Wikis instead of product documentation?
John Udell suggests here (link by way of Tim Bray) that technology products should use wikis as documentation and let users fill it up with tips, tricks, problems and workarounds; he calls it “Open Source Documentation.” He makes an excellent argument, and I can already point at one software company who has this nailed.
Atlassian Software maintains a wiki for both of their products, and as a customer I can vouch that they’re tremendously useful. (Take a look here at the documentation wiki for Confluence.) There are two reasons, I think, that they work so well:
First, Atlassian writes good documentation out of the gate. John says that we should leave everything up to the users. I disagree. But keeping the canonical documentation in a wiki is smart: unlike paper or CDs, the documentation stays alive, growing and accurate. The users always see the most recent, accurate information. But more than that, they can expand and elaborate the wiki with their own experiences in the field.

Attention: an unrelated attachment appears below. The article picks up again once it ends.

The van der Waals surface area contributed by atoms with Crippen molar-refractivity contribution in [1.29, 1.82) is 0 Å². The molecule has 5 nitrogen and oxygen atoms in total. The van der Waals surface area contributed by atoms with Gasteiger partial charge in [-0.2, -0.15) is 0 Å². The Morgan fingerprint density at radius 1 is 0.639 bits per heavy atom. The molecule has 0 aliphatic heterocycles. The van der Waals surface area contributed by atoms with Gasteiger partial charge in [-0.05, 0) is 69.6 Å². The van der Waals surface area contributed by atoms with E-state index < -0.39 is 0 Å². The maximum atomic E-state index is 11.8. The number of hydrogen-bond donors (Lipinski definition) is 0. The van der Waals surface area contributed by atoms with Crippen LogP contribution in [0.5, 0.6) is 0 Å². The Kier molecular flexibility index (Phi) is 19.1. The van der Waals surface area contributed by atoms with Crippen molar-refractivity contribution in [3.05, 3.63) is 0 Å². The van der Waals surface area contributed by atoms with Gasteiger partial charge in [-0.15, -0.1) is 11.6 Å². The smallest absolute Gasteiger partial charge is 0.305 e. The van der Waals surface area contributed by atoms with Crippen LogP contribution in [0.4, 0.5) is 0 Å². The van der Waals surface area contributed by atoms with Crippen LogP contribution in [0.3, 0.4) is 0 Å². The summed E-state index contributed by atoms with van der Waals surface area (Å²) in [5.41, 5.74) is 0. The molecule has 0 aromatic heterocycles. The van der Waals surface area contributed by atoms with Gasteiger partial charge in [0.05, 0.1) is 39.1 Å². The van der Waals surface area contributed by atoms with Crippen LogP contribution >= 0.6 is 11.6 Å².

Second, the Atlassian developers communicate aggressively over all sorts of channels: discussion forums, email, support tickets, and yes, the wikis. Sure, it’s great when a user can help another user — that happens frequently. But devs have access to information and knowledge that regular users don’t. And they can often find answers more efficiently than anyone else. It’s imperative that they participate in the conversation — helping out where they can and adding to the base of shared knowledge.
It’s been argued that asking highly-paid developers to spend energy answering user questions is a waste of time and money. But as a developer, I think it’s an incredibly beneficial practice: an immediate and brutal feedback mechanism. It forces us to deal with the repercussions of the decisions we make each day; the applications we code, the interfaces we design, the documentation we write. It makes us better developers. I admit, there may be a point at which scale makes this impossible, but I think the majority of development teams are small enough that they could benefit.